As if that weren’t uncomfortable enough, your family also is dying to discuss name ideas. Perhaps in a way that layers the discussion with a little more guilt and pressure. For instance, Grandpa is probably going to die soon, and could be at peace if only you would name the baby Stanislav.

Friends, family….maybe they have a right to try to talk with you about names. But how about the guy who makes your sandwich at the neighborhood deli? Do you really want to hear his opinion of the names Flora and Felix? Because if you are foolish enough to tell him your name ideas, you certainly will – and you’re not going to like it.

If you’re having this baby with a partner, you will probably fight about names.

Since your first date, the two of you have agreed on everything from what to have for that first, magic-infused dinner (sushi boat!) to where you want to spend your honeymoon (cabin by a lake) to when you were going to get pregnant (planning for an Aries). And so naturally, you expected your partner to agree with your well-informed and tasteful desire to name your baby Eliza if it’s a girl, and Edward if it’s a boy.

And yet, what’s this? He knew a priggish Eliza in sixth grade? He was bullied by an Edward at hockey camp? He wants to name your baby – what?!? – Marie after his mom or Mark after his dad?

No matter how compatible you may be in other ways, baby names tap into deeper issues of childhood and self-image, family and history and identity and style that may have been unexplored until now. Know that your arguments about baby names are really negotiations over deeper, more essential issues. Use them at a way to tease out those more essential beliefs and discussions, and perhaps then approach names from a more open and enlightened viewpoint.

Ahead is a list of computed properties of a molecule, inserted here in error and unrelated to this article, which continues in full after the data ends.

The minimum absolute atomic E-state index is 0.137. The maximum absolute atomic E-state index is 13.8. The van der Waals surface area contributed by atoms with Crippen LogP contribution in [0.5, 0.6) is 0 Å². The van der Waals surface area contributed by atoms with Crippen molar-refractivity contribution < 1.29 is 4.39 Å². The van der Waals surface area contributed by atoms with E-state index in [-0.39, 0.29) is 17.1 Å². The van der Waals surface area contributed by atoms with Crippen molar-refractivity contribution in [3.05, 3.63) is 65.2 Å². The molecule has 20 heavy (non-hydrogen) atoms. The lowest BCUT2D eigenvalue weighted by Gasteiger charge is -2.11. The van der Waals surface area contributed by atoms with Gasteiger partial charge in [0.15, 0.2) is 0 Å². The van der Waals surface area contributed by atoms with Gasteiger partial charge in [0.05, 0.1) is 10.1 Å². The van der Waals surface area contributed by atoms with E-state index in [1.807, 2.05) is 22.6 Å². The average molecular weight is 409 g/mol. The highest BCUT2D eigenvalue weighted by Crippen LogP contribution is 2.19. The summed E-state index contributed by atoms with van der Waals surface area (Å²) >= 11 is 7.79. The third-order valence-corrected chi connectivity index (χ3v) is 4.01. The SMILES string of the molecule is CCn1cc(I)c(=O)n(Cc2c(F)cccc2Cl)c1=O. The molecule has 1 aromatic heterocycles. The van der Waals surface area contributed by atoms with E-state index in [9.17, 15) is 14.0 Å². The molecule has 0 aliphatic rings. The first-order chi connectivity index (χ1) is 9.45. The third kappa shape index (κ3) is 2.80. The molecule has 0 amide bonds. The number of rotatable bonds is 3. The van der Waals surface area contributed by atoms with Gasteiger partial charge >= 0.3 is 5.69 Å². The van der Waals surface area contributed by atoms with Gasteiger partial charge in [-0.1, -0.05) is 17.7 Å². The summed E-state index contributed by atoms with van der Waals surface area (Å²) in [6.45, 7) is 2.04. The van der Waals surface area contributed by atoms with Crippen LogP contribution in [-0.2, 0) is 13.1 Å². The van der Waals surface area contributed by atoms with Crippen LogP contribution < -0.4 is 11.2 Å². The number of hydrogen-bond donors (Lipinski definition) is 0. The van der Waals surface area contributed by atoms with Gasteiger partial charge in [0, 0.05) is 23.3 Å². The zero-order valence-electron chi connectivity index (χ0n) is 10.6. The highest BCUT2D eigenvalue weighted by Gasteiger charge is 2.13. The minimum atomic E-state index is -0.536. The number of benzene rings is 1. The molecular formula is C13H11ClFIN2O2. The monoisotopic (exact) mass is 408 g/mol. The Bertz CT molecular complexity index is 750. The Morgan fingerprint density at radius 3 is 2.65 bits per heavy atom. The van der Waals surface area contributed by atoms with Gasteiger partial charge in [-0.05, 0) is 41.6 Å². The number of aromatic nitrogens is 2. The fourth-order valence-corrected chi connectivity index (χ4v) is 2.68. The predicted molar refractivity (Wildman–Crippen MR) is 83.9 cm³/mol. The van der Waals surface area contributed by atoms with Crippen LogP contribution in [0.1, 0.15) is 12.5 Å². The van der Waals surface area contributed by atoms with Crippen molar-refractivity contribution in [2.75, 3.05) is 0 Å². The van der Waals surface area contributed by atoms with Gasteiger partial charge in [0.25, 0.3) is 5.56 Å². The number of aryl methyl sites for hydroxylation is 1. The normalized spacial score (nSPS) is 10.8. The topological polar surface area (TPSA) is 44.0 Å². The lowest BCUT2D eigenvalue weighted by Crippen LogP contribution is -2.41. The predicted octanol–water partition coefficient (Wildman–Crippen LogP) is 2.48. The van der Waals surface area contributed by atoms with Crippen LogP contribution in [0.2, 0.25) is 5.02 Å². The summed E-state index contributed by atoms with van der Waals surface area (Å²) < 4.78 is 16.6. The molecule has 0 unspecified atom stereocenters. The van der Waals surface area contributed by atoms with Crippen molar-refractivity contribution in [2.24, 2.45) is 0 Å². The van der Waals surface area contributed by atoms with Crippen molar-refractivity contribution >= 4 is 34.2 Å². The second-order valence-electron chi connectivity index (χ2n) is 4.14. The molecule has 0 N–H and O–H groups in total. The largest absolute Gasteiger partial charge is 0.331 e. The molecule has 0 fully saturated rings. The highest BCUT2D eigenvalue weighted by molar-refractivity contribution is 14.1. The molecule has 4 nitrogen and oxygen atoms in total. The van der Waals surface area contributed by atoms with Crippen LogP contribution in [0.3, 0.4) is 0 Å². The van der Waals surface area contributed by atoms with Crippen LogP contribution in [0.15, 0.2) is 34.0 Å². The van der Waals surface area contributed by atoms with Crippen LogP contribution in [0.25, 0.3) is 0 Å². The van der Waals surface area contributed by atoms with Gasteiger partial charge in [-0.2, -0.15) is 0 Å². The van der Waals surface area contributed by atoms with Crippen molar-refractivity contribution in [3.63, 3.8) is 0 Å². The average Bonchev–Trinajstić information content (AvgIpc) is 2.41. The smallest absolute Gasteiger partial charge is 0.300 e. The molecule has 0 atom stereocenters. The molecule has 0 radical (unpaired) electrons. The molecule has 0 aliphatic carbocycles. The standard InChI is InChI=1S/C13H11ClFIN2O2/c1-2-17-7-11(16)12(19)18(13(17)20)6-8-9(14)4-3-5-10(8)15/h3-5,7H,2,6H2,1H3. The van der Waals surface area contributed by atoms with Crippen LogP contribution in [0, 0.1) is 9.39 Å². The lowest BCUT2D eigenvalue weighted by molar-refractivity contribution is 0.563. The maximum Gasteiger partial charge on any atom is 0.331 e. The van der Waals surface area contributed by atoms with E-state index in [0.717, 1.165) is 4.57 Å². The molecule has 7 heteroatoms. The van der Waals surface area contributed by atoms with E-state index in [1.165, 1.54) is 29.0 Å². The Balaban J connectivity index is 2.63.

The name may be your last good secret.

You couldn’t resist telling your mom you were pregnant before you even missed your first period. The baby’s gender was a known quantity by the tenth week. Super-sensitive sonograms practically stand in for baby’s first portrait.

So has all your exciting news been blown long before the baby is even here? That’s where the Big Name Reveal comes in. As the last vestige of mystery, your name choice remains a secret to be guarded as closely as the President’s code name. With your family, your friends, your official birth announcement – the final name decision is the new version of yesterday’s It’s A Girl!

Discuss possibilities, if you want. Make your final decision long before the birth. But save your name announcement for after the baby is here. It’s the one great secret you have left.

About the author

Pamela Redmond

Pamela Redmond is the cocreator and CEO of Nameberry. The coauthor of ten bestselling baby name books, Redmond is an internationally-recognized name expert, quoted and published widely in such media outlets as the New York Times, the Wall Street Journal, The Today Show,, CNN, and the BBC. Redmond is also a New York Times bestselling novelist whose books include Younger, the basis for the hit television show, and its new sequel, Older.